I was recently asked if I believe in continual remembrance. This was the first time I’d heard the phrase – clearly I’ve not been in touch with the news and general public discussion.
After a brief hesitation, I had to say yes – it hopefully keeps us from perpetuating the mistakes of the past. ‘Isn’t that political?’ was the response. It must be if we are serious about creating the world we want to live in and that those in the past were prepared to give their lives for. Naturally this conversation has been doing its rounds in my head since.
There are three issues at play here all interlinked, as far as I can see: continuity, remembrance and politics.
What are we remembering? Why should we remember? Why is remembering political?
Continuity is ongoing. It is not once a year on a particular day. As an historian of war, it’s probably easier to be in a continuous state of remembering the past than for others. Memorials, statues, telling stories around the fire of past leaders all help keep the continuity of memories, events and persons in our consciousness.
I’m a great advocate of keeping statues around especially of those who we believe did the wrong thing by our standards. Keep the statues (not necessarily in their original location) and avoid repeating what the individual did which offends. Invariably, the statue or memorial was erected for reasons other than what is causing offense and it would be good to explore those aspects before passing judgement. Yes, Cecil Rhodes may have been racist. He was a man of his time when many believed or behaved in the same way (and to be honest, many continue to do so today). He was also generous – Groote Schuur, Cape Town and Rhodes Universities, The Rhodes Foundation and scholarship: where would South Africa’s economy be today if it hadn’t been for Rhodes and his colleagues setting up De Beers etc? Rhodes loved Africa and saw potential. In his eagerness he made some bad decisions; who of us doesn’t?
Verwoerd and Apartheid – was what he did any different to what is happening today with the rise of nationalism and individual groups attempts to ensure their independence? I don’t agree with what he did but I understand why he did it. The question is – was there another way he could have achieved the same protection of his adopted people?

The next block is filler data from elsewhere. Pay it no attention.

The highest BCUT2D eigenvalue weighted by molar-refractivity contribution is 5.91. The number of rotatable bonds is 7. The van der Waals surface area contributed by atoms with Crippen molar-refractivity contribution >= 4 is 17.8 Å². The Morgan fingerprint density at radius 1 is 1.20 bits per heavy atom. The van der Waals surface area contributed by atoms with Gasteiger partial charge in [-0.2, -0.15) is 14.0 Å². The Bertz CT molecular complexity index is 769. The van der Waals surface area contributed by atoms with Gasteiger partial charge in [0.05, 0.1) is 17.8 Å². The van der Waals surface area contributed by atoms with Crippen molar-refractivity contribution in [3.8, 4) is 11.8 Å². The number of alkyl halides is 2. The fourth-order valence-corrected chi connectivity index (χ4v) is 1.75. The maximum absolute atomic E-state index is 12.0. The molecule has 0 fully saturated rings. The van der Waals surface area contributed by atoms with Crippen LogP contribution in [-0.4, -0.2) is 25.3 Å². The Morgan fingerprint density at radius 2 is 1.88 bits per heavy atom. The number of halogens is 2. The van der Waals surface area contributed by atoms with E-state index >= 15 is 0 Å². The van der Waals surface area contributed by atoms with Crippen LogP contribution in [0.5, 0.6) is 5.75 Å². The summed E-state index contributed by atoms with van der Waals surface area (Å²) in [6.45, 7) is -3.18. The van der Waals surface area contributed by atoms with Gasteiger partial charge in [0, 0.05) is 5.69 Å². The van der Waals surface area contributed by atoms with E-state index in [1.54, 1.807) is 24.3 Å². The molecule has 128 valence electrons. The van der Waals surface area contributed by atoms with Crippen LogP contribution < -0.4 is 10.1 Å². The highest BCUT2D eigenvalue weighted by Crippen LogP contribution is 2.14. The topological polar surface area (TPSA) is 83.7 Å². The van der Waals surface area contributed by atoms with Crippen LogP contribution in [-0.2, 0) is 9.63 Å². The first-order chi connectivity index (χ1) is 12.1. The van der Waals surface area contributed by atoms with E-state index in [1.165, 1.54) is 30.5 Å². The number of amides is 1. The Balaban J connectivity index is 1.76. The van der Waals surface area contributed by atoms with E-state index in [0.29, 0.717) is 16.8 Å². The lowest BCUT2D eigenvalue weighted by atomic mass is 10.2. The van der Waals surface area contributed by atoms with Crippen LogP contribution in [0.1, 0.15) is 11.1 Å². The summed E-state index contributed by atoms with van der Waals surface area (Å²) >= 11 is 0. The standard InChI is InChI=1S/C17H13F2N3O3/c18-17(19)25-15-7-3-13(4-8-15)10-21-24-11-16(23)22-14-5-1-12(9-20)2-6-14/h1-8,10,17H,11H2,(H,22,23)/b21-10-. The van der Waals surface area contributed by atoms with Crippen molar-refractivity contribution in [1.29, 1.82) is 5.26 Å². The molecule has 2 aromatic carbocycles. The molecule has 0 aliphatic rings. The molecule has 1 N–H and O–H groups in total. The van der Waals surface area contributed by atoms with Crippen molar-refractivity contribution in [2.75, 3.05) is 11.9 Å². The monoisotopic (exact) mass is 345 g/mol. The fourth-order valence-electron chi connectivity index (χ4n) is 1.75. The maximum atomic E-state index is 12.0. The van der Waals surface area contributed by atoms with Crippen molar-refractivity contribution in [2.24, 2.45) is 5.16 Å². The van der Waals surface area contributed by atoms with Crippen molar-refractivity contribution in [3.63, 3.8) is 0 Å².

The First World War – the horror of the trenches and men going over the top. Generals maligned for using their men as cannon fodder. Soldiers are servants – they follow orders – those given by politicians and national leaders (yes, some soldiers assume both roles and take matters into their own hands, but I’m not talking of them as soldiers here as they fall into the political category). A sweeping statement I know, some are blood-thirsty and all that goes with it, but they’re in the minority. I can’t help but recall Lord Kitchener’s statement ‘A soldier’s duty is not to get killed’ – a point reiterated by an officer I heard talk at Sandhurst comparing Afghanistan to the Somme. I could go on…
Remembrance. It’s easy to fall into remembering what’s in front of us: The list of war dead on our memorials, the reason for the Bank or Public Holiday, if we’re aware of it. This was brought home to me earlier this year when I was complaining about South Africa having two women’s days. The August date is for the contribution the women made to end Apartheid – Sharpville in particular.
Those often ignored and forgotten especially need to be remembered. A talk with a retired Archbishop of Africa brought this home when we were talking of the victims of Apartheid – all colours, genders and ages: those who went into exile and those family members who had to cope with the outfall back home, the young men, soldiers (both sides), forced into situations which scarred them for life, their families not aware of the wounds still suppurating below the surface manifesting in addiction, violent outbursts or depression.
These are the horrors to remember and to avoid in future, but we shouldn’t forget the positives which we can build on: the comradeship which crossed boundaries – the humanity of mankind (To be human is to be humane: Xhosa: umntu ngumntu ngabanye abuntu; Swahili: Mtu ni utu; Gikuyu: Mundu ni umundu*).
There are so many examples of this – sharing food in a foxhole, leaving medical supplies for prisoners, giving someone a drink or a place to lay their head for a time, keeping the horrors of one’s experiences from loved ones back home. Drawings of birds and animals, beauty, encountered along the way.
And finally, politics. When we think of the term, it evokes emotions often linked to elections and political parties or politicians. However, I look at politics in terms of the polity – ‘the form or process of civil government; organised society, state; condition of civil order’ (Concise Oxford Dictionary). We/I have a role to play in the civil order and so everything I do has an impact – it’s political. I often recall the advice given to me by a teaching union representative back in 2009-2011 when I was bemoaning about government decisions around Further Education and our lack of influence. He told me over his 30 years of being a union rep that he’d learnt not to focus on the big things which appeared unchangeable but to rather do what felt right on the ground, in my immediate circle, and the butterfly effect would take care of the rest. These wise words have kept me from being overwhelmed on so many occasions – and goes to the heart of my politics. Treat others as I want to be treated. Memorials (including books and archives) remind me to remember those not mentioned and to remember them all.
* Mary Nyambura Muchiri, Papers on Languages and Culture: An African Perspective (2009)
Musa Victor Mdabuleni Kunene, Communal holiness in the Gospel of St John: The vine metaphor as a test case with lessons from African hospitality and Trinitarian theology (2012)